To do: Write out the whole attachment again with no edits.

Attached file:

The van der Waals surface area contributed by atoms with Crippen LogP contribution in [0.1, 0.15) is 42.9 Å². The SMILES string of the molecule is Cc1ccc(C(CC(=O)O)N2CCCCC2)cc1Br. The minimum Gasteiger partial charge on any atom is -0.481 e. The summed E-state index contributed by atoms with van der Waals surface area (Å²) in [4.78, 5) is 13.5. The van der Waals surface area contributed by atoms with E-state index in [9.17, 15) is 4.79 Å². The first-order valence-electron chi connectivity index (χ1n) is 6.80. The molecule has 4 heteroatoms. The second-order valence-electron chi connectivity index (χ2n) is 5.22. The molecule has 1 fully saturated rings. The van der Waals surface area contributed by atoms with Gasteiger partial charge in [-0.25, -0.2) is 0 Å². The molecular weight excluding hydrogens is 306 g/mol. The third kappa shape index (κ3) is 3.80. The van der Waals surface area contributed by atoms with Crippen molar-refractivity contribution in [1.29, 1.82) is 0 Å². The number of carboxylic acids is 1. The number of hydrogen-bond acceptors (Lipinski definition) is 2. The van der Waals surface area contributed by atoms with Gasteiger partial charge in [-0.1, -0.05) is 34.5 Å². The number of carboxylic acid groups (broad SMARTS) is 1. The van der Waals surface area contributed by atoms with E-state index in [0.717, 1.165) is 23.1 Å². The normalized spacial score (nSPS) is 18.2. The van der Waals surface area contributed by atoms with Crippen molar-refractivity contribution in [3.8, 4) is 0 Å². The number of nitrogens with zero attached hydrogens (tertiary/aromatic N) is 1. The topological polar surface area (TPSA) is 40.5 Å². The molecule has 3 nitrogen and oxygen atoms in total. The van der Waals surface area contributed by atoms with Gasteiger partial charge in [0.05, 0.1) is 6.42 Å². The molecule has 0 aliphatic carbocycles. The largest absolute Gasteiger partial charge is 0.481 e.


The van der Waals surface area contributed by atoms with Crippen LogP contribution in [0.1, 0.15) is 42.9 Å². The SMILES string of the molecule is Cc1ccc(C(CC(=O)O)N2CCCCC2)cc1Br. The minimum Gasteiger partial charge on any atom is -0.481 e. The summed E-state index contributed by atoms with van der Waals surface area (Å²) in [4.78, 5) is 13.5. The van der Waals surface area contributed by atoms with E-state index in [9.17, 15) is 4.79 Å². The first-order valence-electron chi connectivity index (χ1n) is 6.80. The molecule has 4 heteroatoms. The second-order valence-electron chi connectivity index (χ2n) is 5.22. The molecule has 1 fully saturated rings. The van der Waals surface area contributed by atoms with Gasteiger partial charge in [-0.25, -0.2) is 0 Å². The molecular weight excluding hydrogens is 306 g/mol. The third kappa shape index (κ3) is 3.80. The van der Waals surface area contributed by atoms with Crippen molar-refractivity contribution in [1.29, 1.82) is 0 Å². The number of carboxylic acids is 1. The number of hydrogen-bond acceptors (Lipinski definition) is 2. The van der Waals surface area contributed by atoms with Gasteiger partial charge in [-0.1, -0.05) is 34.5 Å². The number of carboxylic acid groups (broad SMARTS) is 1. The van der Waals surface area contributed by atoms with E-state index in [0.717, 1.165) is 23.1 Å². The normalized spacial score (nSPS) is 18.2. The van der Waals surface area contributed by atoms with Crippen molar-refractivity contribution in [3.8, 4) is 0 Å². The number of nitrogens with zero attached hydrogens (tertiary/aromatic N) is 1. The topological polar surface area (TPSA) is 40.5 Å². The molecule has 3 nitrogen and oxygen atoms in total. The van der Waals surface area contributed by atoms with Gasteiger partial charge in [0.05, 0.1) is 6.42 Å². The molecule has 0 aliphatic carbocycles. The largest absolute Gasteiger partial charge is 0.481 e.